Dyslexia is a common learning disability that causes people to have difficulty interpreting words when reading. This issue is written from the point of view of an individual with dyslexia whom we have interviewed. In this article he shares his story about how dyslexia has affected him. Some facts about dyslexia and further problems caused by dyslexia are listed after this first-person narrative. (The names in this issue have been changed to protect the identity of the interviewee.)
作者 | Writers: Aicha Maryam K., Abby Clark
翻译 | Translator: Yifan Kong
插图 | Illustrator: Nipun Kudalkar
My name is Bobby Possumcods. I was born in Mumbai, one of the biggest metropolises in India. I like art and watches and cars. I like food and meat. I like museums and long coats. I have several friends. My family loves me.
I was diagnosed with dyslexia when I was 14. Many people around me didn’t understand what dyslexia was, which I totally understand. They were primarily focused on making ends meet – no one bothered to care about the dyslexia of a privileged kid.
Yes, I was privileged. My father is a famous doctor, and we had our own hospital. I was more privileged than most of my peers in school, so this may be why many of them thought my dyslexia was just an excuse to cover up laziness and stupidity.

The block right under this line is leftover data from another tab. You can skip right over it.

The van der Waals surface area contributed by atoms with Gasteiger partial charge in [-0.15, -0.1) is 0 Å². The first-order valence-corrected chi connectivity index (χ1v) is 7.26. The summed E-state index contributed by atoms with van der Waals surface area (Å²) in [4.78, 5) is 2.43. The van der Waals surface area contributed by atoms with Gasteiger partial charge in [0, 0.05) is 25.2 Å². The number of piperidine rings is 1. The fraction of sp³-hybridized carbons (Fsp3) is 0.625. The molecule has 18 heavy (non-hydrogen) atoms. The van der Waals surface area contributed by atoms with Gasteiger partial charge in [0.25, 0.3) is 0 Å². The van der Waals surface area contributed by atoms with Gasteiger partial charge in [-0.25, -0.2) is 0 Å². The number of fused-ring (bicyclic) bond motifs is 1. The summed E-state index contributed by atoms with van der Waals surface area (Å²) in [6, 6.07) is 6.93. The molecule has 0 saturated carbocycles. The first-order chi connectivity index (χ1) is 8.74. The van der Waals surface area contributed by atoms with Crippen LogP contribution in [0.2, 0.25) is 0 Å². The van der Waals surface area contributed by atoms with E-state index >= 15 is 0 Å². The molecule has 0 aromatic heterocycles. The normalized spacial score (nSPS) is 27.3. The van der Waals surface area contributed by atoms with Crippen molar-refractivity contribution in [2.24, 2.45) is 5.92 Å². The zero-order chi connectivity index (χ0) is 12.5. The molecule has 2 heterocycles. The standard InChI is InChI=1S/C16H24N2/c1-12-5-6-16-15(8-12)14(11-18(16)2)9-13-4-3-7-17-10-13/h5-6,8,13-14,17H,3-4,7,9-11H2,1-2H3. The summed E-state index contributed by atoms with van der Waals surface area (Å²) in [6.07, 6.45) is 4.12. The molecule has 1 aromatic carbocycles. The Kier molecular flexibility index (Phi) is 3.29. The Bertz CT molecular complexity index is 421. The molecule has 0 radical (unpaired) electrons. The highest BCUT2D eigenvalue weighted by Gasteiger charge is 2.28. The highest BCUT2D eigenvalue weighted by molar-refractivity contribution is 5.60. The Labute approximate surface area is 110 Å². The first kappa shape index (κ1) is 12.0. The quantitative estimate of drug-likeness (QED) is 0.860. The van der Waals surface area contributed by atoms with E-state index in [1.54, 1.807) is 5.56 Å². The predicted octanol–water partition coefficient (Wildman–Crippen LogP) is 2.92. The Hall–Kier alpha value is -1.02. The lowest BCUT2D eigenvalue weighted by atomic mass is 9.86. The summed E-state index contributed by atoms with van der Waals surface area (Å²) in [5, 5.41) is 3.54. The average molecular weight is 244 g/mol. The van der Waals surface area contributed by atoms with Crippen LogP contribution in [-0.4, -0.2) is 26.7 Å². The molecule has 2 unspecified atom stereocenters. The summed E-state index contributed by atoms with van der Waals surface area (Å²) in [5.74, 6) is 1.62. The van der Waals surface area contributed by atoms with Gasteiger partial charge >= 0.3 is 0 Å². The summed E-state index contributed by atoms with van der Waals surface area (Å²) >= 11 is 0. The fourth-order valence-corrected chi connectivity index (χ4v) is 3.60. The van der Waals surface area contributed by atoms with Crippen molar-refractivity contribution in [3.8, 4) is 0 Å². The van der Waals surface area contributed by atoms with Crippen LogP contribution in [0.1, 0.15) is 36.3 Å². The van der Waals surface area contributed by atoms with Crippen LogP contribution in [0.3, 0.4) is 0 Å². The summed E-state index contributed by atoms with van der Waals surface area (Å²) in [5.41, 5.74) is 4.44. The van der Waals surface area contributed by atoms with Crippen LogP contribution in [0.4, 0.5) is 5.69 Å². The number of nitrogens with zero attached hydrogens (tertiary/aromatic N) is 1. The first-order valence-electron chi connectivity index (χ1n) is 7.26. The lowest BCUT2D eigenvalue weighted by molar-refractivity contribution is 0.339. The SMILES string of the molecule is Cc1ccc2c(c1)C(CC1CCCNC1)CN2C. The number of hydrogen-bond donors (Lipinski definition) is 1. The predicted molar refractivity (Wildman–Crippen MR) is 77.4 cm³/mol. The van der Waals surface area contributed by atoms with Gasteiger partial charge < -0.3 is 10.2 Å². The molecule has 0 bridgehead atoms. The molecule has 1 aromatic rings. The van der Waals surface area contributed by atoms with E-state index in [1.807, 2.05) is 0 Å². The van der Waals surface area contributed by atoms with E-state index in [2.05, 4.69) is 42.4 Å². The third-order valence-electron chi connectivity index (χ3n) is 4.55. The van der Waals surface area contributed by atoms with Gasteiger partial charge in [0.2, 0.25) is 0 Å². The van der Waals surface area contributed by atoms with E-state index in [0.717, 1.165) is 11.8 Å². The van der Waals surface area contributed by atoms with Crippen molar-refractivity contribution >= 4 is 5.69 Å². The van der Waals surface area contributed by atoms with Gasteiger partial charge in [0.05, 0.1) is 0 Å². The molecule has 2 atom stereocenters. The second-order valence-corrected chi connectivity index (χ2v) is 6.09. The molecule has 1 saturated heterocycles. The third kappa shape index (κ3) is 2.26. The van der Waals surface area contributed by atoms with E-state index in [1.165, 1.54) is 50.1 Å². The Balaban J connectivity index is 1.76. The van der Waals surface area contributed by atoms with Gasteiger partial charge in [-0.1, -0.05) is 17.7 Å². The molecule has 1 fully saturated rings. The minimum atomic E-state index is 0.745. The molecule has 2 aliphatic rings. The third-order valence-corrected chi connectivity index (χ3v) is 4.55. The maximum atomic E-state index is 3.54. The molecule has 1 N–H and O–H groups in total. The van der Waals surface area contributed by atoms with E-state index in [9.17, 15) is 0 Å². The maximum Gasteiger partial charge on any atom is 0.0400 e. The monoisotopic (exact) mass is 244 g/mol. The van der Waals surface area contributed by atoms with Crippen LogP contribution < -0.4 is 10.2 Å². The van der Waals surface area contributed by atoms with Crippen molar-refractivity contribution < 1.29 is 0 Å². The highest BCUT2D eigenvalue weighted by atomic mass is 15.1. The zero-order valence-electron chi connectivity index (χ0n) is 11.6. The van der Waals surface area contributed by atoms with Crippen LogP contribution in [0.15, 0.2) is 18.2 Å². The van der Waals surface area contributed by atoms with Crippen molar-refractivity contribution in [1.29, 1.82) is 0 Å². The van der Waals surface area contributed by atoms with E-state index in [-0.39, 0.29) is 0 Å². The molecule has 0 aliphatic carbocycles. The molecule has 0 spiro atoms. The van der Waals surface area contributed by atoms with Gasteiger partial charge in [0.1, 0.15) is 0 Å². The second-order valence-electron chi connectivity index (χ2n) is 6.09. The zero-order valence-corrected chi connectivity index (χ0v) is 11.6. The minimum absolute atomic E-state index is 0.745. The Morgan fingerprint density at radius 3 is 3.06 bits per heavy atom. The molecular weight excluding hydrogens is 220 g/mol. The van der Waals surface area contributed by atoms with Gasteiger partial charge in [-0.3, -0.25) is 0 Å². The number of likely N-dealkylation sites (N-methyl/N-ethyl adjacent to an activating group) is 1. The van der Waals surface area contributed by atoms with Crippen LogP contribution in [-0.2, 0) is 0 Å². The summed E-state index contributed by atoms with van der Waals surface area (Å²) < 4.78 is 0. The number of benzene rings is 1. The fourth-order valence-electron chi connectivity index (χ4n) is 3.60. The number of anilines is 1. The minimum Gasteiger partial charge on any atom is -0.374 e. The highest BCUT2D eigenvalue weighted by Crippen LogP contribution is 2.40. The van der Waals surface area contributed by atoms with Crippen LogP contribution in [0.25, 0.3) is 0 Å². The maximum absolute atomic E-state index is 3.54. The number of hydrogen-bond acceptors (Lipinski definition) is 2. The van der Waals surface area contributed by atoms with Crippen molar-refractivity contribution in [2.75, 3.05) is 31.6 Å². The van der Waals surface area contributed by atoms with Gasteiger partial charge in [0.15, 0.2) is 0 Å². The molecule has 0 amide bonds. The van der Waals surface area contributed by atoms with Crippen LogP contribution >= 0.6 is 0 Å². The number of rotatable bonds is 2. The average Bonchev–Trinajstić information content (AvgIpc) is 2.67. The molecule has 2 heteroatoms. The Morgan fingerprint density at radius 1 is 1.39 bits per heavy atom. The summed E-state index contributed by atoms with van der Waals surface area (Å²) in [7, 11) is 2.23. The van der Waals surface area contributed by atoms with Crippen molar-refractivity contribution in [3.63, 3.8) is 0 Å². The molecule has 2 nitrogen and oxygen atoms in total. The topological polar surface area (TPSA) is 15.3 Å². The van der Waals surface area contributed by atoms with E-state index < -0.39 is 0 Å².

I remember one time I was misbehaving in class, and the teacher got angry with me. In front of the whole class, she said to me: “Just because your mom thinks you have certain issues in life, that doesn’t mean that we as an institution have to deal with your issues.” Ever since that moment, my dyslexia became famous among my peers. My situation, however, did not improve.
The Indian education system provides some support to dyslexic students once they are diagnosed. I usually got 20-30 more minutes when taking the 2-hour exams. One time, however, during a math exam, the professor refused to give me the extra time. As I walked out of the classroom, my friend, Stuart, was waiting for me. He saw me trembling, clearly shaken-up. Because of this, he decided to approach the examiner and argue that I should be given the extra time. We walked into the classroom, so it was just me and my paper. Stuart asked his friends to stay in the hallway to make sure no one walked by the door. Then, he asked the professor to stand in the corner. Stuart took a look at my paper, said:“You f**king idiot! You’re going to fail!”. Then he took the textbook out from my backpack and referred to it, and told me what to write on the paper. I suppose many people would think this is just another example of privileged kids bending the rules for their own benefit, but it’s okay. I spent the first 20 years of my life trying to explain myself to people but was never understood. In times like these, when I felt misunderstood, I gradually began repeating a single phrase to myself: “I don’t care.“